The most important lesson to be learned from this case is that each pull of a trigger of a firearm is a SEPARATE VOLUNTARY ACT which must be judged carefully to determine if it is a crime. In the Rittenhouse case the first pull of the trigger was an act of self-defense, but the subsequent three pulls of the same trigger were acts of malice. RT should have shot RB ONCE, paused, and assessed the effects. Had he done so, he would have seen that he had achieved his goal and stopped the attack of RB, and this victim would probably have survived. RT should then have immediately retreated and surrendered himself to the police.

It is sad that a jury did not fully make the right decision. We must ponder what can be done to avoid such mistakes by a jury in the future.

In addition, in no way should a minor be able to acquire, possess, and use a firearm as RT did.

Also, the manufacturers and sellers of firearms should be prohibited from selling rapid-fire weapons to the general public. (RT was able to fire four rounds in .75 seconds!) These deadly weapons should only be used by the police and military.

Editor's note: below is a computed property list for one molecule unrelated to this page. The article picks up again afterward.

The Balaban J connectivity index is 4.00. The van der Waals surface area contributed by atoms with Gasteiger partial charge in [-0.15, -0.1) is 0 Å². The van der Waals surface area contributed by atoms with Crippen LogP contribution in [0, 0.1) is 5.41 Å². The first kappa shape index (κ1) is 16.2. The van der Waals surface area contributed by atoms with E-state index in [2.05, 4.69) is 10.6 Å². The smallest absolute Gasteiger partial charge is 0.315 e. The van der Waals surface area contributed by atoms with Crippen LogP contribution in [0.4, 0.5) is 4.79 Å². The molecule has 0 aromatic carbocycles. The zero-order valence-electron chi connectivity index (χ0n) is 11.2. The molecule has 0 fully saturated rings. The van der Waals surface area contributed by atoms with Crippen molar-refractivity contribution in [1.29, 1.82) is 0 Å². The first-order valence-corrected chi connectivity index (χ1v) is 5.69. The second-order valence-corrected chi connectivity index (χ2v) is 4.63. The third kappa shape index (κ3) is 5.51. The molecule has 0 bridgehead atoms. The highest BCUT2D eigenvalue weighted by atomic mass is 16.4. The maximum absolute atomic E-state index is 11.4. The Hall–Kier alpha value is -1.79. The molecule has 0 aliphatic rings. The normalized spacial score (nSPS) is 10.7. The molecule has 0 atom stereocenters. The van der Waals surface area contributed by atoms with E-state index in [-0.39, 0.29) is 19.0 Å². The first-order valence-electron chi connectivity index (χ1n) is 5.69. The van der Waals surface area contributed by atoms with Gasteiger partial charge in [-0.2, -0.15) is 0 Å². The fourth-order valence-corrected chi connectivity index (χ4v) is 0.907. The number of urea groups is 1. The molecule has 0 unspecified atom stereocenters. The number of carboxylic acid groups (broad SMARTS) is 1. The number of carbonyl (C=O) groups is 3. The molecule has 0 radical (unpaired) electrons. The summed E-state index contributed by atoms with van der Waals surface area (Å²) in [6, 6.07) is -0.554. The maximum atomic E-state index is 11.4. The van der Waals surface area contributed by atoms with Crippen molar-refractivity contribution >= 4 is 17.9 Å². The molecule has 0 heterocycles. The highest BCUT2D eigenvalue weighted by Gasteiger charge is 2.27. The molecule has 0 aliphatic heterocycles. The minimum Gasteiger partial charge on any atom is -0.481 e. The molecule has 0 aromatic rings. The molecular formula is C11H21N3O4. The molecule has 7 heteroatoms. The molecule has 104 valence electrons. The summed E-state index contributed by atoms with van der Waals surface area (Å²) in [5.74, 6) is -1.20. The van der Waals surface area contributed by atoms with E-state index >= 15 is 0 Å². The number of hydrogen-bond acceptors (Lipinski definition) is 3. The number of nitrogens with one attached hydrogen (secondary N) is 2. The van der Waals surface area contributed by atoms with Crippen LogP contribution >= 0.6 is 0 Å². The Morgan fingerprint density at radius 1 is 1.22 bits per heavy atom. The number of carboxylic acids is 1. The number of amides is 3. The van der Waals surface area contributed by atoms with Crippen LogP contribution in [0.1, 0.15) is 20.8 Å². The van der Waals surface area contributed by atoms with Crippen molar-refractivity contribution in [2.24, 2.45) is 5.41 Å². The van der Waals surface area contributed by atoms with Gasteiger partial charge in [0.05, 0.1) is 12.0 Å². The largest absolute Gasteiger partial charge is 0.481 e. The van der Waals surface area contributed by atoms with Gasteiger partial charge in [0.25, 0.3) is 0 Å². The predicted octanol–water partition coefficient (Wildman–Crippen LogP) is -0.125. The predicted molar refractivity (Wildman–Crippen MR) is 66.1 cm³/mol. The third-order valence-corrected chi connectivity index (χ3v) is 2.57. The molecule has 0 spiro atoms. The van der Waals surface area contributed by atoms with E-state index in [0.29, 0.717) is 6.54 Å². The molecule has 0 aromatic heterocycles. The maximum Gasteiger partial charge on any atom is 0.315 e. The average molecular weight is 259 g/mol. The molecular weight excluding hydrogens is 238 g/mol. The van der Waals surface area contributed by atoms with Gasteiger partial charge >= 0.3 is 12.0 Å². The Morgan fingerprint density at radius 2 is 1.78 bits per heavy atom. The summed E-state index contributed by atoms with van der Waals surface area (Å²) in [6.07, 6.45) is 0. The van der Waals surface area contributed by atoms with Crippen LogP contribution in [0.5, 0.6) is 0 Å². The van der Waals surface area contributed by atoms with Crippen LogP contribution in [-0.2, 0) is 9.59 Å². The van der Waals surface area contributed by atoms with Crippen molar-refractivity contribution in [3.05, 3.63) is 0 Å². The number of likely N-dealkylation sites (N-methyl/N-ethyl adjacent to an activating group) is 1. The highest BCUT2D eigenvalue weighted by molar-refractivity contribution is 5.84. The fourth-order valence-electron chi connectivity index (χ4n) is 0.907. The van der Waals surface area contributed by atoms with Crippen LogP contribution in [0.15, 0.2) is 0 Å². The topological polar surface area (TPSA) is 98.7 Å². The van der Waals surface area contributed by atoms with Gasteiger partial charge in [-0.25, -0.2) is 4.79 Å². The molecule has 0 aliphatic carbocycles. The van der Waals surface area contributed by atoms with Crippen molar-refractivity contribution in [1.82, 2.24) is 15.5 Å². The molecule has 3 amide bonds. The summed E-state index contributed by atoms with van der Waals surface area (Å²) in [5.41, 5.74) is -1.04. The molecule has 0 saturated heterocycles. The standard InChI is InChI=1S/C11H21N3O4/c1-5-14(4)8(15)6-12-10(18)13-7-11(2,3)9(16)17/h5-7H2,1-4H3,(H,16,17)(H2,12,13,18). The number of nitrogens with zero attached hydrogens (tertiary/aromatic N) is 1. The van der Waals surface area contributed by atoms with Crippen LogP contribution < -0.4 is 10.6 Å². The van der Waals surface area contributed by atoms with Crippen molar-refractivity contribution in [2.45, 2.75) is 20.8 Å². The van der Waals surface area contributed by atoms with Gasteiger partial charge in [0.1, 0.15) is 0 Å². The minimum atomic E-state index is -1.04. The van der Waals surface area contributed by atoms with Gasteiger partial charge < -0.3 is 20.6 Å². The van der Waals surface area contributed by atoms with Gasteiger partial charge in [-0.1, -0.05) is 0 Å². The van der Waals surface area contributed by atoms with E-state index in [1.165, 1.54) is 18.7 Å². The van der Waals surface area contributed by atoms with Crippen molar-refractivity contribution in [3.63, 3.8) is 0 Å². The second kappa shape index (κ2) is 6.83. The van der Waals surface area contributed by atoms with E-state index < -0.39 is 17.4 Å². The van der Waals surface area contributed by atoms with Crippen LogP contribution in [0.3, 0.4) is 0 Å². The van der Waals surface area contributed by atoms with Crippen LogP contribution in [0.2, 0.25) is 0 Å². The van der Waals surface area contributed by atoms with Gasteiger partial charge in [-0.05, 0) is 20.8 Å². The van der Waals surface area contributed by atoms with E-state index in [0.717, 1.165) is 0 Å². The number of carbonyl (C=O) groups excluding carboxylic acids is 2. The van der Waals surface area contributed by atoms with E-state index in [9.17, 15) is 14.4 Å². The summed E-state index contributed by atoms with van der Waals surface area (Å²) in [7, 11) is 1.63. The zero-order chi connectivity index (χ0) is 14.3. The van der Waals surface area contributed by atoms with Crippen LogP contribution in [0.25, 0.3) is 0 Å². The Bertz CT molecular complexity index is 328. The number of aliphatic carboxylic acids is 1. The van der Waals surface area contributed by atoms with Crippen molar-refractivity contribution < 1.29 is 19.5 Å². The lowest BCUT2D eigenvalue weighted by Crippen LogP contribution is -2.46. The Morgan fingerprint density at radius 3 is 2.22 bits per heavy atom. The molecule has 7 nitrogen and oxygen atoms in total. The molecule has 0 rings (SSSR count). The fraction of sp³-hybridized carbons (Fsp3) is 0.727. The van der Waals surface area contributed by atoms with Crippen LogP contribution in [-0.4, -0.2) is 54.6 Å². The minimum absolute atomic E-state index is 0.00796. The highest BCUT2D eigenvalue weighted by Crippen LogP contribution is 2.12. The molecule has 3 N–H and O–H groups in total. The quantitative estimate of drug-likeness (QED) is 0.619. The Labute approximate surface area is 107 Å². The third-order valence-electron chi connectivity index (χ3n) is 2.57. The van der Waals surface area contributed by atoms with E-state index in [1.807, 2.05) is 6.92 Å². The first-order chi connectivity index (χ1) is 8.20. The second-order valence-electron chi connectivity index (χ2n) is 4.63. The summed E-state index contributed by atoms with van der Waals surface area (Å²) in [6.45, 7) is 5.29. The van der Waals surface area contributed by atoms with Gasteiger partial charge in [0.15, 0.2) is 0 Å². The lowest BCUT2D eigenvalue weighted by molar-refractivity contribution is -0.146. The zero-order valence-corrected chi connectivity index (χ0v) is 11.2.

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For a self-described skeptic, Michael Shermer is easily duped by the mainstream media. Leftist pundits told us that Rittenhouse is a white supremacist, had no business being in Kenosha, carried an illegal weapon across state lines, attacked innocent protesters, and on and on. When their lies about Rittenhouse were exposed in the trial and ultimately repudiated by the jury, many in the media pivoted to a new false narrative: Rittenhouse is a dangerous vigilante. As described by Dinesh D'Souza and Charles Hurt (in the below linked articles), this is an error of both fact and understanding, yet Schermer quickly repeated the narrative. In his view, vigilantes are the real danger, not the rioters, looters and arsonists who have threatened lives and destroyed cities all across America during the last year and a half.

On many topics, such as religion, UFO sightings, and the paranormal, we can count on Shermer to base his evaluation on reason and the evidence. If there is a political component to the claim, however, Shermer nearly always toes the (Democratic) Party line. It's unfortunate, since we need true skeptics today more than ever.